Two posts ago you met Nahshon, leader of the tribe of Judah and Israel’s tribal council, and last week you met his his son, Shalmon.
Reading about the camp and these leaders in the shadows, it’s easy to overlook something else, something bigger, that was happening during the time of these two men. And, before we continue reading about Shalmon’s son (who is, by the way, an extemely interesting person, as you’ll hopefully see soon) I wanted to take a time-out to ponder that “something else.”
Where were you 400 years ago? Where was your nation in 1613? Did it even exist? Four hundred years is a long, long time. That’s how long Israel spent in Egypt.
One man’s family disappeared from view like a caterpillar spinning into its cocoon. (The Bible has no history, or even genealogies, covering this 400 year period). Then, what disappeared as a caterpillar family emerged from that cocoon as a fully fledged nation.
But what kind of nation? When you mention nations like Spain, China, Brazil or the United States, each one brings a different identity to mind. No two nations are the same, not even close. Nations, even ones less than 400 years old, have distinct personalities — identities — which were forged by their histories, environments and the leaders they produced.
Israel arrived in Egypt with parties all around. One of his sons was the Vice-President of Egypt, and the king actually got into his limousine chariot to come and pay the patriarch a courtesy visit. The family settled in a fruitful land and they prospered like crazy — the Bible’s version of “happily ever after.”
Then things changed. Israel wasn’t a slave family when they moved to Egypt, but slaves they became… through no sin of their own. It was “just circumstances.” They lived in peace, raising their livestock when, next thing you know, they were slaves.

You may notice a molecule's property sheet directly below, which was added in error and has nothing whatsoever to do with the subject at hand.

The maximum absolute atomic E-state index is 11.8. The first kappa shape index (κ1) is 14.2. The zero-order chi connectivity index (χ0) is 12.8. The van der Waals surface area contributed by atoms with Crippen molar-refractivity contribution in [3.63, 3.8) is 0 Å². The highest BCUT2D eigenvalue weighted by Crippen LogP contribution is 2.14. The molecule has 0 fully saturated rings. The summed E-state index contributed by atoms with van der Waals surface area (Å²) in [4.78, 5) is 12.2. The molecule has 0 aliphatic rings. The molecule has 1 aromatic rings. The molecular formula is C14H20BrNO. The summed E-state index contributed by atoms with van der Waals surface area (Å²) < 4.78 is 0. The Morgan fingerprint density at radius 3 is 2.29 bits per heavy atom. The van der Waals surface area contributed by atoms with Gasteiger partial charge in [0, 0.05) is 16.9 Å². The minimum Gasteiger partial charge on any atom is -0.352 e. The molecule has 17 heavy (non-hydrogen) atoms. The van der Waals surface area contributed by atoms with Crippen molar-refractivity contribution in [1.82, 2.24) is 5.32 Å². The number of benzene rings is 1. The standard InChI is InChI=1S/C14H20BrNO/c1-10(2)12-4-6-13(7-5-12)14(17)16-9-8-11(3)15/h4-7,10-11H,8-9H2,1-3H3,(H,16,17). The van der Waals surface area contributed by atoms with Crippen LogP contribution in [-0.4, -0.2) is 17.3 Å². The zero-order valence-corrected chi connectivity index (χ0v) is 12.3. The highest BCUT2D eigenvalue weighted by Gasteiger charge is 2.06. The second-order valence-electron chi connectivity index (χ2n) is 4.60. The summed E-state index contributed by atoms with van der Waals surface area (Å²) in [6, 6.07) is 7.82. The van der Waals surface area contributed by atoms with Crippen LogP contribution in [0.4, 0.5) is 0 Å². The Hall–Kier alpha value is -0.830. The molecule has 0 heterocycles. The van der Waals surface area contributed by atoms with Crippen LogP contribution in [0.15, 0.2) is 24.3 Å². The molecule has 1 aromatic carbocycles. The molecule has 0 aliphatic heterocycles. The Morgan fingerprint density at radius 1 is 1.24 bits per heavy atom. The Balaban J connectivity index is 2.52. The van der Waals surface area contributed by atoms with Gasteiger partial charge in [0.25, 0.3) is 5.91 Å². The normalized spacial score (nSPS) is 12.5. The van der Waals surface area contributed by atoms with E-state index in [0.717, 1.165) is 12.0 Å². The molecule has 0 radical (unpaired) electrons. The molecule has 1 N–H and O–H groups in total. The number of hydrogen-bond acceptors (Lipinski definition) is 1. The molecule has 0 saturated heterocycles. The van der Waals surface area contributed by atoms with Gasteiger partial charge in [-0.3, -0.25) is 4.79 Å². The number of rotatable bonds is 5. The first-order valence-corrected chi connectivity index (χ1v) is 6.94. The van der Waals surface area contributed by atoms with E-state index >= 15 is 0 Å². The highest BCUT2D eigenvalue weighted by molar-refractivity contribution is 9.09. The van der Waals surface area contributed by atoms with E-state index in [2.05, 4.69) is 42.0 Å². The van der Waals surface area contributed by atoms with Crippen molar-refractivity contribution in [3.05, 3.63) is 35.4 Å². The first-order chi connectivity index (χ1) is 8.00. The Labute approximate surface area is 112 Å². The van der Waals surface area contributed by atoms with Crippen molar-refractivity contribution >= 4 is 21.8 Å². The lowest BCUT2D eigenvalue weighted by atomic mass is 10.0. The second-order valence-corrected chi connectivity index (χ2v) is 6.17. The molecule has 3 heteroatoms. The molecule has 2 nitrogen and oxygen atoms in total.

For a very long time. Exactly how long, we don’t know, but at least a couple of generations.
Then, as we know, the Lord rescued them in a way that makes even Hollywood look like amateur hour. All of us have seen a nature program where one animal chases another one for dinner. Our sympathy almost universally goes to the antelope or rabbit, frantically running for its life. “Run, rabbit run!” And we can’t help but break out in a cheer when dinner makes that final leap to safety, and stands there, wide-eyed, panting, nervously looking around for the next threat to its life.
Israel’s escape from Egypt was just as frantic, if not more so.
Can you imagine the scene when the waters covered the Egyptian army, as the nation stood on the banks of the Red Sea, panting and sweating, debating whether to continue running or keep looking?
What an escape… by a bunch of slaves.
Someone recently told us something interesting: almost all people who win the lottery end up back where they were before they hit the jackpot. And millionaire businessmen who lose it all are millionaires again after about ten years or so.
There’s something in us, some nebulous thing we call “identity” that shapes our values, which in turn shape our decisions, which over time bring about our destiny. Millionaires have something inside of them that made them millionaires and, when you take away their money, that innate something that caused them to be millionaires once will cause them to repeat.